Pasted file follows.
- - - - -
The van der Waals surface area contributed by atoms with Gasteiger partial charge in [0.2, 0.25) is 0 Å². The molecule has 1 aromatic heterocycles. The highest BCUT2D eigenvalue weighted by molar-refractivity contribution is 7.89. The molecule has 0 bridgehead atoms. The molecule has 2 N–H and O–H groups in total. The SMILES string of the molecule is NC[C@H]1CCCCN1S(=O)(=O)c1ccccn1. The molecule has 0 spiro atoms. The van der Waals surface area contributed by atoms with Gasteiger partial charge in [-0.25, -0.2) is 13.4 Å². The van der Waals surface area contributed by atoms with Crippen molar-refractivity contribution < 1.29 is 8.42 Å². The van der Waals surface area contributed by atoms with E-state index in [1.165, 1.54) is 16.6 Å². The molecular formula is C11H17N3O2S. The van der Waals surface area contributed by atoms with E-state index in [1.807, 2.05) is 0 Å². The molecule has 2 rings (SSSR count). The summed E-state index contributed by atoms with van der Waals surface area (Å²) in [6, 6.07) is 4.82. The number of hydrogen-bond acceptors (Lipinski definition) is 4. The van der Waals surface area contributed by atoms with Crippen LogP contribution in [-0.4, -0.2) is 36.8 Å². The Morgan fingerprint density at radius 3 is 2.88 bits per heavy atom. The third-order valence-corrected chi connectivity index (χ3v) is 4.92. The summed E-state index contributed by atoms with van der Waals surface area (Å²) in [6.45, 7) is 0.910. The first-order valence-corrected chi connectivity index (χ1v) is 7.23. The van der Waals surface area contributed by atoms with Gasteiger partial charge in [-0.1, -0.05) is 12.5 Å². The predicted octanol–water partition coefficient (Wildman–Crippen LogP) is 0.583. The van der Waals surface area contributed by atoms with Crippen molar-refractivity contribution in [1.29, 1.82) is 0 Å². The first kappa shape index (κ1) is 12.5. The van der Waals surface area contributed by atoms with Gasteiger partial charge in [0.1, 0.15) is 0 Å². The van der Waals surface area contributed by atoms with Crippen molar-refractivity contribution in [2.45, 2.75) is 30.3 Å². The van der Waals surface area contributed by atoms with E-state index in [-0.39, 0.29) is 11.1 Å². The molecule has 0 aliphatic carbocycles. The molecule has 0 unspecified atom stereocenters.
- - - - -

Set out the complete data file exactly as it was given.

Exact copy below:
The van der Waals surface area contributed by atoms with Gasteiger partial charge in [0.2, 0.25) is 0 Å². The molecule has 1 aromatic heterocycles. The highest BCUT2D eigenvalue weighted by molar-refractivity contribution is 7.89. The molecule has 0 bridgehead atoms. The molecule has 2 N–H and O–H groups in total. The SMILES string of the molecule is NC[C@H]1CCCCN1S(=O)(=O)c1ccccn1. The molecule has 0 spiro atoms. The van der Waals surface area contributed by atoms with Gasteiger partial charge in [-0.25, -0.2) is 13.4 Å². The van der Waals surface area contributed by atoms with Crippen molar-refractivity contribution < 1.29 is 8.42 Å². The van der Waals surface area contributed by atoms with E-state index in [1.165, 1.54) is 16.6 Å². The molecular formula is C11H17N3O2S. The van der Waals surface area contributed by atoms with E-state index in [1.807, 2.05) is 0 Å². The molecule has 2 rings (SSSR count). The summed E-state index contributed by atoms with van der Waals surface area (Å²) in [6, 6.07) is 4.82. The number of hydrogen-bond acceptors (Lipinski definition) is 4. The van der Waals surface area contributed by atoms with Crippen LogP contribution in [-0.4, -0.2) is 36.8 Å². The Morgan fingerprint density at radius 3 is 2.88 bits per heavy atom. The third-order valence-corrected chi connectivity index (χ3v) is 4.92. The summed E-state index contributed by atoms with van der Waals surface area (Å²) in [6.45, 7) is 0.910. The first-order valence-corrected chi connectivity index (χ1v) is 7.23. The van der Waals surface area contributed by atoms with Gasteiger partial charge in [-0.1, -0.05) is 12.5 Å². The predicted octanol–water partition coefficient (Wildman–Crippen LogP) is 0.583. The van der Waals surface area contributed by atoms with Crippen molar-refractivity contribution in [1.29, 1.82) is 0 Å². The first kappa shape index (κ1) is 12.5. The van der Waals surface area contributed by atoms with Gasteiger partial charge in [0.1, 0.15) is 0 Å². The van der Waals surface area contributed by atoms with Crippen molar-refractivity contribution in [2.45, 2.75) is 30.3 Å². The van der Waals surface area contributed by atoms with E-state index in [-0.39, 0.29) is 11.1 Å². The molecule has 0 aliphatic carbocycles. The molecule has 0 unspecified atom stereocenters.